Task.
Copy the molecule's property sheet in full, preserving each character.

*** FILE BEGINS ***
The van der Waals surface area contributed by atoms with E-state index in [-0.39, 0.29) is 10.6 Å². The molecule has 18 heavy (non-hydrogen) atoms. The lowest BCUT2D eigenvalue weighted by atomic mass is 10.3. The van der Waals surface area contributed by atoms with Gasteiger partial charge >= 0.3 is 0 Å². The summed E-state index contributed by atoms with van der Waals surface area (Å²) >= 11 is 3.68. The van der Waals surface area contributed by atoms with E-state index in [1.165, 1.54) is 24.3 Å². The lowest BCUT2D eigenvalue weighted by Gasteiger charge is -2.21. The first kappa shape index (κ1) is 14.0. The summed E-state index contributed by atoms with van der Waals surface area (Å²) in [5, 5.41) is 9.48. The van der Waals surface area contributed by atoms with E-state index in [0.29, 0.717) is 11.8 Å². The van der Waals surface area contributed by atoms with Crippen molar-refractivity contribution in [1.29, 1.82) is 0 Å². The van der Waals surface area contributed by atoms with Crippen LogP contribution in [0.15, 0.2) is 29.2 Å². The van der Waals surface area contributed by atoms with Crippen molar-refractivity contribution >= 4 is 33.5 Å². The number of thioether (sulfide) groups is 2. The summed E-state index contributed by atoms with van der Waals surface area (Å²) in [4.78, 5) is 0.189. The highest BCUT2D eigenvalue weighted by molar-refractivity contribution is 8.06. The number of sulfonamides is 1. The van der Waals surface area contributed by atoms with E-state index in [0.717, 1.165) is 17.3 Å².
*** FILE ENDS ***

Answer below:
The van der Waals surface area contributed by atoms with E-state index in [-0.39, 0.29) is 10.6 Å². The molecule has 18 heavy (non-hydrogen) atoms. The lowest BCUT2D eigenvalue weighted by atomic mass is 10.3. The van der Waals surface area contributed by atoms with Gasteiger partial charge >= 0.3 is 0 Å². The summed E-state index contributed by atoms with van der Waals surface area (Å²) >= 11 is 3.68. The van der Waals surface area contributed by atoms with E-state index in [1.165, 1.54) is 24.3 Å². The lowest BCUT2D eigenvalue weighted by Gasteiger charge is -2.21. The first kappa shape index (κ1) is 14.0. The summed E-state index contributed by atoms with van der Waals surface area (Å²) in [5, 5.41) is 9.48. The van der Waals surface area contributed by atoms with E-state index in [0.29, 0.717) is 11.8 Å². The van der Waals surface area contributed by atoms with Crippen molar-refractivity contribution in [1.29, 1.82) is 0 Å². The van der Waals surface area contributed by atoms with Crippen LogP contribution in [0.15, 0.2) is 29.2 Å². The van der Waals surface area contributed by atoms with Crippen molar-refractivity contribution >= 4 is 33.5 Å². The number of thioether (sulfide) groups is 2. The summed E-state index contributed by atoms with van der Waals surface area (Å²) in [4.78, 5) is 0.189. The highest BCUT2D eigenvalue weighted by molar-refractivity contribution is 8.06. The number of sulfonamides is 1. The van der Waals surface area contributed by atoms with E-state index in [0.717, 1.165) is 17.3 Å².